About

I have Crohn’s disease.  One of the inflammatory bowel diseases (IBD) that now affects 1 in 250 Americans; there is no cure.  I have suffered for over 20 years.  IBD is classified as an autoimmune disease, where the body is attacking itself.  But a new theory is emerging.  Dubbed the “hygiene hypothesis”, or more correctly, “the old friends’ hypothesis”  where reduced exposure to certain infectious agents causes the immune system to malfunction, it explains the rise in allergies and autoimmune disease as countries switch to more sanitized living.  But some scientists are going one step further and noting that the absence of helminths, or worms, are part of the problem.  With improved sanitation, we have removed an important part of our inner ecosystem: the parasitic worm. What would happen if we put the worm back in?

So far, in the mouse model,  helminths have shown to ameliorate asthma, MS, type 1 diabetes, and IBD.  In humans, the ova of the pig whipworm (trichuruis suis ova, or TSO) caused 21 of 29 Crohn’s disease patients to go into remission.  13 of 30 patients with Ulcerative Colitis showed improvement compared to 4 of the 24 placebo group.    Studies are underway at the University of Nottingham to test hookworms in allergic-rhinitis, asthma, and Crohn’s disease.  MS trials with TSO and hookworms are pending. Helminths are believed to bring the part of the immune system that is tipped out of balance into a less reactive state, in order to ensure their own survival.    The research is intriguing, but what’s a person with Crohn’s disease to do- right now?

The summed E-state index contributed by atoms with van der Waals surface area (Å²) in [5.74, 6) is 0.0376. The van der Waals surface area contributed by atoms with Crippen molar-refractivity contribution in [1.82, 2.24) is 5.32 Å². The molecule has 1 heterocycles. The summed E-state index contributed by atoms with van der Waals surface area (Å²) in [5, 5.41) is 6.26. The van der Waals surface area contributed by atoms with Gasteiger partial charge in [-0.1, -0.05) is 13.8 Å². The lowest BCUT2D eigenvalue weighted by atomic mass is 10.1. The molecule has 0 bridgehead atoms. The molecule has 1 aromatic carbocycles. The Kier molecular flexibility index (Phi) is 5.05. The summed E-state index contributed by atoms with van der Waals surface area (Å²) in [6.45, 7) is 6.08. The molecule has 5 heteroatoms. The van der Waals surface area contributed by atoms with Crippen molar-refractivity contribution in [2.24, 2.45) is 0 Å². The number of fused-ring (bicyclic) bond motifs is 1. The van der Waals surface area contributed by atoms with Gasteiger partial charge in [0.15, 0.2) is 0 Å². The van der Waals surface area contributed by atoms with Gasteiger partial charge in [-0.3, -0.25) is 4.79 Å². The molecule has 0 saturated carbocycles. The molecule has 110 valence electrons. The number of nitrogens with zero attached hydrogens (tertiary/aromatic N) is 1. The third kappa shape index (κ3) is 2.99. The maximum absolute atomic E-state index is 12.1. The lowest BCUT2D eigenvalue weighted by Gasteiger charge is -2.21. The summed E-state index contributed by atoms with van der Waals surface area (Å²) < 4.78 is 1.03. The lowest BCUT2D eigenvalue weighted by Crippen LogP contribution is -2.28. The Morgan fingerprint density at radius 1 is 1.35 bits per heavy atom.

In fall of 2007, I  had finally run out of options.    I  failed the last good medication my gastroentrologist had to offer, and I had to wait 90 days before I was eligible for trial medications. I was housebound, emaciated, had chronic diarrhea, night sweats, and painful bowels.  I had already tried diet and most alternative supplements. I could digest little but blended soup.   I was aware of the research on TSO, so my doctor and I decided to order some pig whipworm eggs to tide me over until the trial.  The thought of drinking pig ova  wasn’t appetizing, but I had already had my descending colon surgically removed 4 years earlier, and was willing to do anything to stop the inflammation and the pain.

But it didn’t turn out to be easy.  The FDA had temporarily blocked importation of TSO, citing fears of transmigration, and it wasn’t expected to be available for several months.  Even so, the cost was enormous.  $4700 for a 10 week dose, just to see if it worked.  It was not covered by insurance. And one had to drink the ova indefinitely, since the pig whipworm cannot reproduce in the human host. The dollar was dropping, and I envisioned a future of enormous debt.  So I turned to the University of Nottingham.  They are currently conducting a double-blind, placebo controlled trial using 10 hookworm larvae for Crohn’s disease.  I wrote to Paul Fortun, the study director, and asked if an American could participate, and how often I would have to fly to England.  I was really too sick to try.  But I was becoming desperate.

While waiting for his reply, I stumbled across a website selling hookworms. For $3,900 one could travel to Tijuana, Mexico, and get purposely infected with up to 50 hookworm larvae.  It sounded like a medical horror story.   There was no research institution providing oversight, no ethics committee.  The company claimed that a medical doctor was involved in the treatment, and blood tests to rule out anemia and pregnancy would be conducted before the patient received the larvae.  It could be an enormous sham.  I decided to investigate.